F1 returned to the fabled Brazilian tarmac at Interlagos last weekend for the penultimate race of the season. With both the constructors and drivers championships long since wrapped up by Mercedes over three weeks ago, there was nothing to fight for except for the few drivers who could still move up the championship standings.
The circuit at Interlagos is an old one where facilities have recently been improved but are still relatively basic compared to other new, gleaming circuits such Abu Dhabi, Mexico and USA. The track itself is one of the shortest of the year and the layout remains largely unchanged since its inaugural race in the 1970’s except for the revamp of 1990 which saw a large chunk of the infield section removed.
More recent changes made a difference in the practice sessions leading up to qualifying. The curb on the inside of turns 2 and 8 were raised significantly from last year, whilst other kerbs were raised slightly also. This meant that drivers had to navigate them more slowly than in previous years. The re-surfacing of the entire circuit a year ago improved the bumpiness of the circuit but was slippery in 2014. In 2015 the surface was better but still slippery. World champions Sebastien Vettel and Lewis Hamilton were among those that went skidding off the circuit during practice.
Qualifying was an interesting spectacle for a variety of reasons. Heavy rain the night before had washed away the rubber set down on Fridays practice sessions so the drivers were presented with a green track.
Mercedes qualified with another one two, with Rosberg outpacing Hamilton only slightly after the newly crowned 3 time world champion locked a wheel in the second sector. Ferrari lined up together next with Vettel and Raikkonen 3rd and 4th respectively.
Hulkenberg remained strong at this circuit as he always has been with a stunning 5th position for Force India whilst Perez unfortunately missed out on top 10 slot.
Mixed fortunes for Red Bull meant that Kvyat qualified 6th and miles ahead of Ricciardo who, after upgrading his Renault engine to the new, so say, faster model (which has been in development since the middle of the season) and taking the impending 10 place grid penalty for the change, was slower than Kvyat.
Mclaren’s dismal season continued. Alonso retired with an engine failure just a few laps into Friday practice and sadly history repeated itself the next day in Q1. Alonso chose to sit in the sun and reflect for half an hour rather than to return to the pits. Jenson Button struggled with pace yet again and failed to make it into Q2. His teams statement from back in March that they would be challenging for wins by Abu Dhabi couldn’t have been further from the truth.
Lotus were also terrible by their standards. “Local-ish” Venezuelan, Pastor Maldonado was off the pace all weekend and failed to make the cut into Q2. Only 0.04 seconds ahead of Button (with the awfully slow Honda) puts into perspective Maldonado’s own, slow pace, particularly as team mate Romain Grosjean qualified further up the grid in 14th and was as high as 11th at one point.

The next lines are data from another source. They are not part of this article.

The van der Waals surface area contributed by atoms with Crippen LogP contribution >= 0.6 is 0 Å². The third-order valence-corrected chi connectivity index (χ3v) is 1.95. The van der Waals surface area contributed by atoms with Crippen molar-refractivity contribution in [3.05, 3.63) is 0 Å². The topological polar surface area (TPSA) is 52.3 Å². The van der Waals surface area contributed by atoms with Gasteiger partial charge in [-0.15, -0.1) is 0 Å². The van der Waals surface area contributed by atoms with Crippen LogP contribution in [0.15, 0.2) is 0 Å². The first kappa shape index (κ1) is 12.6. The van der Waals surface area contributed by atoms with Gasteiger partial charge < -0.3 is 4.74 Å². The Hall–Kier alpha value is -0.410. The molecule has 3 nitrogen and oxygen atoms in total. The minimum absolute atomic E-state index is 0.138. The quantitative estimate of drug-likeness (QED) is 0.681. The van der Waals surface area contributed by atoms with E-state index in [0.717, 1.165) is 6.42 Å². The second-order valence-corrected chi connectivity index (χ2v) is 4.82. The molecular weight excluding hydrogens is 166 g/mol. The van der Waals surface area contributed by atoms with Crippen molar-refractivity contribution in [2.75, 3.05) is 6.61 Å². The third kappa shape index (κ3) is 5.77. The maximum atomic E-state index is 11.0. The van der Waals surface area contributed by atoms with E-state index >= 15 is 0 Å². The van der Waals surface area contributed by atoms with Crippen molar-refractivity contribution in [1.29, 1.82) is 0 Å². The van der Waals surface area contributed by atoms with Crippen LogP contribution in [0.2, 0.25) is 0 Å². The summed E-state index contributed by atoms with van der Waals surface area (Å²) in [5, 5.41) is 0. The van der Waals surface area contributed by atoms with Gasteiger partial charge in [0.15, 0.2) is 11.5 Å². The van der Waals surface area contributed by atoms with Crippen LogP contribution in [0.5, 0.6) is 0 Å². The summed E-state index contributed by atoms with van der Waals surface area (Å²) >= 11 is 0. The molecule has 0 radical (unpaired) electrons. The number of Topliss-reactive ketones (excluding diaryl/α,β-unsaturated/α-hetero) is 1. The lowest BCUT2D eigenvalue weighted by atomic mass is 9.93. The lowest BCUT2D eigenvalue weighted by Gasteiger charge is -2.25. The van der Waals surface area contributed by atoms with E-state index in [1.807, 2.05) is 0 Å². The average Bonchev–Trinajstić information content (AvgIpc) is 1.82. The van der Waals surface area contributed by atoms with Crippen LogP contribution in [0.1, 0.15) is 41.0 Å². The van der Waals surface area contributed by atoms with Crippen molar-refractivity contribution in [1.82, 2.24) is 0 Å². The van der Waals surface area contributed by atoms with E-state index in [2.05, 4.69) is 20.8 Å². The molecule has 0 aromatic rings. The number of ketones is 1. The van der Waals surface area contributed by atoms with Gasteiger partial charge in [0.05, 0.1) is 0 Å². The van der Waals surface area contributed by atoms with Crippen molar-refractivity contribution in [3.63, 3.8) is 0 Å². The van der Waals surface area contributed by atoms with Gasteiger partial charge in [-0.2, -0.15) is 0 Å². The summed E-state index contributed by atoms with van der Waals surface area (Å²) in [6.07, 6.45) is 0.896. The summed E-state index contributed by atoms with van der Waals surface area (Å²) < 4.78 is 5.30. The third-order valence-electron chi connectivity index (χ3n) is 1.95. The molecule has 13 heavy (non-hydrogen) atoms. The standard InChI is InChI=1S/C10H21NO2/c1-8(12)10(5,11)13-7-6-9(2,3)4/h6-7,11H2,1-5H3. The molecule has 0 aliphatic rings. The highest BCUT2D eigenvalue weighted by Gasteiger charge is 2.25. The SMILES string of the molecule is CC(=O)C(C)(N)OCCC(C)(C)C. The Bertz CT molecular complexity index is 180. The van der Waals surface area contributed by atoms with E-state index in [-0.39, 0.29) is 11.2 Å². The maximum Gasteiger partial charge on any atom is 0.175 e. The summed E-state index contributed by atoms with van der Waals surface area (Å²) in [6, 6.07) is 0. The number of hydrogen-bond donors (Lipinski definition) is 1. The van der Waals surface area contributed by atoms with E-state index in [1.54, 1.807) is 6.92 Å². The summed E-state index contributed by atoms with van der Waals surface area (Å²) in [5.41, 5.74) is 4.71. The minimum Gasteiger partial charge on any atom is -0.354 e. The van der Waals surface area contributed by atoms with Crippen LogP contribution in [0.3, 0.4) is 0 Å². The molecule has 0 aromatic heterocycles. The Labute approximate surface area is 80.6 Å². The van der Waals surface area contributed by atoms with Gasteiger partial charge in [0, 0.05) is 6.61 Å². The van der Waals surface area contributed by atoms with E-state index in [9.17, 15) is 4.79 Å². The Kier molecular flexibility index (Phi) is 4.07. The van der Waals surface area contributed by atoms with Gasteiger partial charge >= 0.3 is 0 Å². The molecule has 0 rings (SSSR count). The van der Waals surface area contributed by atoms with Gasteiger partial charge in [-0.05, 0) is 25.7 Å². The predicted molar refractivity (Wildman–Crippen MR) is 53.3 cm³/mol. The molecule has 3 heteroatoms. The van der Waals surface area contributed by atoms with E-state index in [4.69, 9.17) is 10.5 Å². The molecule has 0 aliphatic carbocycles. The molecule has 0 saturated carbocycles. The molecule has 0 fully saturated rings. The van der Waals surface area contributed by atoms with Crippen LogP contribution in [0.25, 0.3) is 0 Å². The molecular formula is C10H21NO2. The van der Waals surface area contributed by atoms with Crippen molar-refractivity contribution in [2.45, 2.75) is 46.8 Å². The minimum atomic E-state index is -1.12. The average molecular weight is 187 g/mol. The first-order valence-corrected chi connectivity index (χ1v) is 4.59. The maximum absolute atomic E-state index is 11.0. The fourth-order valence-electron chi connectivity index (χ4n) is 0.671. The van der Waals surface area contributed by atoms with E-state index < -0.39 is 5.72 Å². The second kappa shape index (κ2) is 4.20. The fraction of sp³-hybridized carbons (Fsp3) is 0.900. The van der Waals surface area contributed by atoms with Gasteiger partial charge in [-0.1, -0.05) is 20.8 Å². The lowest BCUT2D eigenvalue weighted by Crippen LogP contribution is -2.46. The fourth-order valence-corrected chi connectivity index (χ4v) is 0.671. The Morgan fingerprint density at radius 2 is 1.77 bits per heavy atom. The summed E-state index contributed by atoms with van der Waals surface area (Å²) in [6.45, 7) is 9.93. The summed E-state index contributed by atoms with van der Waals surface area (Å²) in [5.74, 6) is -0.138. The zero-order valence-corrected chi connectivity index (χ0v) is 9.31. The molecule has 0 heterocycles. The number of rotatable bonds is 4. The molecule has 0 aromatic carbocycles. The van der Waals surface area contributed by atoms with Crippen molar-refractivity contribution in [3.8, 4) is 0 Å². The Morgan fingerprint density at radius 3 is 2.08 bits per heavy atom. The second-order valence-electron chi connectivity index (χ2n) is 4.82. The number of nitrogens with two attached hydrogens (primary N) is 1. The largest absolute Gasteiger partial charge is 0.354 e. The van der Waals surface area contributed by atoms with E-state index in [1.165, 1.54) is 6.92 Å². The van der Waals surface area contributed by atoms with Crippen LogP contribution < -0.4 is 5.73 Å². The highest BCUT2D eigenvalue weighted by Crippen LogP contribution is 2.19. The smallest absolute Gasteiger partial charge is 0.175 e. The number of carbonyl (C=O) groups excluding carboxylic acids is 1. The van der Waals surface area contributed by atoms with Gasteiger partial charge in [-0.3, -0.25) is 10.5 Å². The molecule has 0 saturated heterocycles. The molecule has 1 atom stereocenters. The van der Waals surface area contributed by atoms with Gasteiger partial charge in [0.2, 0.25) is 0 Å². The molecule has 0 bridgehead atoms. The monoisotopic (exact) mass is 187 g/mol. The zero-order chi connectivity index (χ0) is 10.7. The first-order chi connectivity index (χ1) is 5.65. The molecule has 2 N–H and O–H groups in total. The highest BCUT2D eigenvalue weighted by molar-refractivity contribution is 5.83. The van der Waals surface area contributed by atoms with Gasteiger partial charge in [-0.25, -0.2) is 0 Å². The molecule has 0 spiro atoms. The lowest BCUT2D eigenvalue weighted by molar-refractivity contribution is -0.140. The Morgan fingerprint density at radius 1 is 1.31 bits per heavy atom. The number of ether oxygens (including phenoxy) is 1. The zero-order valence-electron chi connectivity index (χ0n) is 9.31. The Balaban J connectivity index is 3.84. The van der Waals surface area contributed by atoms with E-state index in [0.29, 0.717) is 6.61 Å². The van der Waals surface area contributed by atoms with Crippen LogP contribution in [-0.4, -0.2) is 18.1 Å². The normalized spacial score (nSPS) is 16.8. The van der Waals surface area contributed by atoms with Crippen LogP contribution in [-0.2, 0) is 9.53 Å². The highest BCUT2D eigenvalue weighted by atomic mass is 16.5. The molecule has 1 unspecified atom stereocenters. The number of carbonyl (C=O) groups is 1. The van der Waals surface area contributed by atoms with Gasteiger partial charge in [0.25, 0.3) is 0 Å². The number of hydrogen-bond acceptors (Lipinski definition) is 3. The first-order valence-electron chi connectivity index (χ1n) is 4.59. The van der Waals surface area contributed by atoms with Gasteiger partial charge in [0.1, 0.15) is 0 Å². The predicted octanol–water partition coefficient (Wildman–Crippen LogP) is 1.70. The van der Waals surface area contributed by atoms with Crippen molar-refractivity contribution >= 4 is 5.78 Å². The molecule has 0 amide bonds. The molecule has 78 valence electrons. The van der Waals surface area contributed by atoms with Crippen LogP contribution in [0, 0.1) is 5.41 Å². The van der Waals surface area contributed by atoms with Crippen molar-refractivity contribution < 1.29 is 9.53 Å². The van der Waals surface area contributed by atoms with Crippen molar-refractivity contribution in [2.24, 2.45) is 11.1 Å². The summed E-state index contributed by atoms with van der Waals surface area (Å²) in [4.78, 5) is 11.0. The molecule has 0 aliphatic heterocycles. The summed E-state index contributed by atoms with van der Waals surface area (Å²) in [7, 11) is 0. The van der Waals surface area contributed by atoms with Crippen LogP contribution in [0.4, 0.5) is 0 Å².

For all its hype the race itself wasn’t the most exciting. Rosberg led the field into the first corner and although Hamilton attempted a quick overtake on the outside of turn 1, he was compromised into the second corner by having to slow more than Rosberg in order to make it cleanly. Rosberg then led for the entirety of the race, except for his pitstops where Hamilton overtook the lead until he also had to stop.
Such is the pace advantage that Mercedes still have over everybody else, it was very disappointing on their part that they didn’t “allow” Rosberg and Hamilton to race. Not taking anything away from Rosberg’s determined and in fact, commanding victory over Hamilton but Mercedes’ strategy has been brought into question after both the Mexican and Brazilian races.
In Mexico a fortnight ago, the two Mercedes’ were leagues ahead of the field and Rosberg was brought in (from the lead) to pit for more tyres. On the following lap, Hamilton was also called in but he questioned why after his tyres were working well for him. Fair enough. Mercedes then called it a “safety issue and he begrudgingly pitted after leaving his pit crew waiting out for a lap for him. Hamilton’s argument was that the tyres he was on were ok so why shouldn’t he try to race Rosberg?
In Brazil a similar situation occurred. Hamilton had been lurking between 0.5 sec – 1.5 sec behind Rosberg for much of the race and by lap 25 he was right on top of him. A frustrated Hamilton complained over team radio that “you just can’t overtake here” and a little while later, knowing that he may be able to gain the upper hand on Rosberg he asked the team to adapt his strategy, but they denied him and therefore denied us the opportunity to see more of a race.
I am disappointed with Mercedes because of this. After the drivers and constructors championships were won 3 races ago, they stated, live on air that their drivers were open to race. That clearly wasn’t the case and this was proven in a post race interview at Brazil with Toto Wolff (Mercedes team principal) when he stated that “Both drivers are now clear to race in Abu Dhabi”.